We tend to assume that science involves demystification..But what's striking is how often modern science actually increases our sense of awe at the ineffable mysteries of the universe.
Nowhere is this more evident than in what science is now telling us about the development of nascent human life, as featured in the cover story of last week's issue of Time magazine.
[P]onder this wonderfully illustrative metaphor from the opening of Tsiaras and Werth's book: "Imagine yourself as the world's tallest skyscraper, built in nine months and germinating from a single brick. As that brick divides, it gives rise to every other type of material needed to construct and operate the finished tower--a million tons of steel, concrete, mortar, insulation, tile, wood, granite, solvents, carpet, cable, pipe and glass as well as all furniture, phone systems, heating and cooling units, plumbing, electrical wiring, artwork and computer networks, including software."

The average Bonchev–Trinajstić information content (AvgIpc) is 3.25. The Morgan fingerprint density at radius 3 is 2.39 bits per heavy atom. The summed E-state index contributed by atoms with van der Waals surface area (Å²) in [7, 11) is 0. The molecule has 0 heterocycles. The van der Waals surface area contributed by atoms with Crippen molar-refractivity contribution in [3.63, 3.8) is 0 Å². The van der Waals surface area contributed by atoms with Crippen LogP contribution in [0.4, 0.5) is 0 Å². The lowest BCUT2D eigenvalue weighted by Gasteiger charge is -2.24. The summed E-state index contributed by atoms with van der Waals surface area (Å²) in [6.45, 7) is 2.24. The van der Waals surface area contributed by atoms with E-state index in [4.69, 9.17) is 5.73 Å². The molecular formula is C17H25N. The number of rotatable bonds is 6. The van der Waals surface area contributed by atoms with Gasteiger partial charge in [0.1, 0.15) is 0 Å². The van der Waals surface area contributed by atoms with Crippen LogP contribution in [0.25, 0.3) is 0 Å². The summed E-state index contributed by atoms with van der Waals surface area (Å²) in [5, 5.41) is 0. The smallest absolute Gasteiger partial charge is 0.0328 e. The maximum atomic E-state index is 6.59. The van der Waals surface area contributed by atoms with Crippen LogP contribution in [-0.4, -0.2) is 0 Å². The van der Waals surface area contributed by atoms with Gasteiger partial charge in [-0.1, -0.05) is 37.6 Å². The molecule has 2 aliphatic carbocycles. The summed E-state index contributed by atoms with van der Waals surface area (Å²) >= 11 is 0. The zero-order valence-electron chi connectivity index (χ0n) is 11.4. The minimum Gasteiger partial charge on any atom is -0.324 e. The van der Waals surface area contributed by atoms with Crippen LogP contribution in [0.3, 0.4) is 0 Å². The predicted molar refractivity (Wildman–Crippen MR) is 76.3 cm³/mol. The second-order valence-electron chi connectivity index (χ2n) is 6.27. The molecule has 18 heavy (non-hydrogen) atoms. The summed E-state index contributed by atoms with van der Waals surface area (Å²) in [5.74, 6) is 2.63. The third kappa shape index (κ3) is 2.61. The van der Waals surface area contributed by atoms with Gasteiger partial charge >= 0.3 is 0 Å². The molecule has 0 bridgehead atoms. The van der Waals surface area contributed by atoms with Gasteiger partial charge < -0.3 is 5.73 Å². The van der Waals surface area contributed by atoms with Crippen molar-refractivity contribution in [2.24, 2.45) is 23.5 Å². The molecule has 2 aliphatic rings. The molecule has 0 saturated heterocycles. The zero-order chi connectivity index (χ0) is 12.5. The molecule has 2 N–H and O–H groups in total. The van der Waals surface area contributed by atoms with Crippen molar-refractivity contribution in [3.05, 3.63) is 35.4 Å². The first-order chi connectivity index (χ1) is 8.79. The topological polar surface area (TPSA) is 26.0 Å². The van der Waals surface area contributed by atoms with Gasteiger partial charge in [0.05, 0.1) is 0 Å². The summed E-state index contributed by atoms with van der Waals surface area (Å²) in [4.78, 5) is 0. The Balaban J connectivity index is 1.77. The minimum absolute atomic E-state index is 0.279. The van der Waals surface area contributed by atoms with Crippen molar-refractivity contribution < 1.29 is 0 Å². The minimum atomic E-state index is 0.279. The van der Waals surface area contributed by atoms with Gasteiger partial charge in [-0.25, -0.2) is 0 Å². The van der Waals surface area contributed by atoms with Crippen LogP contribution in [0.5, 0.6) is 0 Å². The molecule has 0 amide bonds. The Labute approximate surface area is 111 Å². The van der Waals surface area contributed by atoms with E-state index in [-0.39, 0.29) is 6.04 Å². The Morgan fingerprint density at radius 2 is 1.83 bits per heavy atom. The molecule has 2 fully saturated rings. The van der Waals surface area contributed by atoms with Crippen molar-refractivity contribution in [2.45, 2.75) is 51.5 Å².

For the majority of Americans...the difficulty lies in determining how the law should distinguish between human life that must be protected and that which should still be subject to a woman's "choice." But science is making it increasingly difficult to draw that line at some arbitrary point...
[A] vote on partial-birth abortion would reveal a deep division within the Democratic party, and once again forcibly expose the party's utter confusion on matters of clear moral principle--whether it is the forthright defense of America from its avowed enemies, or the defense of late-term, unborn children from an abortion method for which the term "barbaric" is insufficiently strong.
Read the entire article on the Weekly Standard website.